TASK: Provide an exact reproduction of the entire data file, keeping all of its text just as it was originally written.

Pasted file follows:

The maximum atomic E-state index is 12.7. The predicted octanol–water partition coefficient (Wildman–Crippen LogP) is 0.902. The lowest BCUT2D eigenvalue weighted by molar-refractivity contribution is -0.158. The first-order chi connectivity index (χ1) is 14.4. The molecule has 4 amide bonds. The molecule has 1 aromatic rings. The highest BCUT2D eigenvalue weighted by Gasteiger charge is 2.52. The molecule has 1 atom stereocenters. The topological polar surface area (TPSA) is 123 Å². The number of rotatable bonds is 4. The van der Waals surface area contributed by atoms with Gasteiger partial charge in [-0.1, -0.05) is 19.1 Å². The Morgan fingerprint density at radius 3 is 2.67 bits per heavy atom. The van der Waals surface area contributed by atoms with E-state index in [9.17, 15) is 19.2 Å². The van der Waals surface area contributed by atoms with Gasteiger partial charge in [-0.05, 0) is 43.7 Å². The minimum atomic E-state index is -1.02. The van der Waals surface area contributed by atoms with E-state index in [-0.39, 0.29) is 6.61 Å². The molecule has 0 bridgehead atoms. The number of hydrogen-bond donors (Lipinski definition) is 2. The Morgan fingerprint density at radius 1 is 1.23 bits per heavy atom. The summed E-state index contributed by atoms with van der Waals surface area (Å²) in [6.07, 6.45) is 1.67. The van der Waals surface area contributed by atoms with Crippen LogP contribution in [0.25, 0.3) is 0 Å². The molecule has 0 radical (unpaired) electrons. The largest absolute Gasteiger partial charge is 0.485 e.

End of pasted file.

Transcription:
The maximum atomic E-state index is 12.7. The predicted octanol–water partition coefficient (Wildman–Crippen LogP) is 0.902. The lowest BCUT2D eigenvalue weighted by molar-refractivity contribution is -0.158. The first-order chi connectivity index (χ1) is 14.4. The molecule has 4 amide bonds. The molecule has 1 aromatic rings. The highest BCUT2D eigenvalue weighted by Gasteiger charge is 2.52. The molecule has 1 atom stereocenters. The topological polar surface area (TPSA) is 123 Å². The number of rotatable bonds is 4. The van der Waals surface area contributed by atoms with Gasteiger partial charge in [-0.1, -0.05) is 19.1 Å². The Morgan fingerprint density at radius 3 is 2.67 bits per heavy atom. The van der Waals surface area contributed by atoms with E-state index in [9.17, 15) is 19.2 Å². The van der Waals surface area contributed by atoms with Gasteiger partial charge in [-0.05, 0) is 43.7 Å². The minimum atomic E-state index is -1.02. The van der Waals surface area contributed by atoms with E-state index in [-0.39, 0.29) is 6.61 Å². The molecule has 0 bridgehead atoms. The number of hydrogen-bond donors (Lipinski definition) is 2. The Morgan fingerprint density at radius 1 is 1.23 bits per heavy atom. The summed E-state index contributed by atoms with van der Waals surface area (Å²) in [6.07, 6.45) is 1.67. The van der Waals surface area contributed by atoms with Crippen LogP contribution in [0.25, 0.3) is 0 Å². The molecule has 0 radical (unpaired) electrons. The largest absolute Gasteiger partial charge is 0.485 e.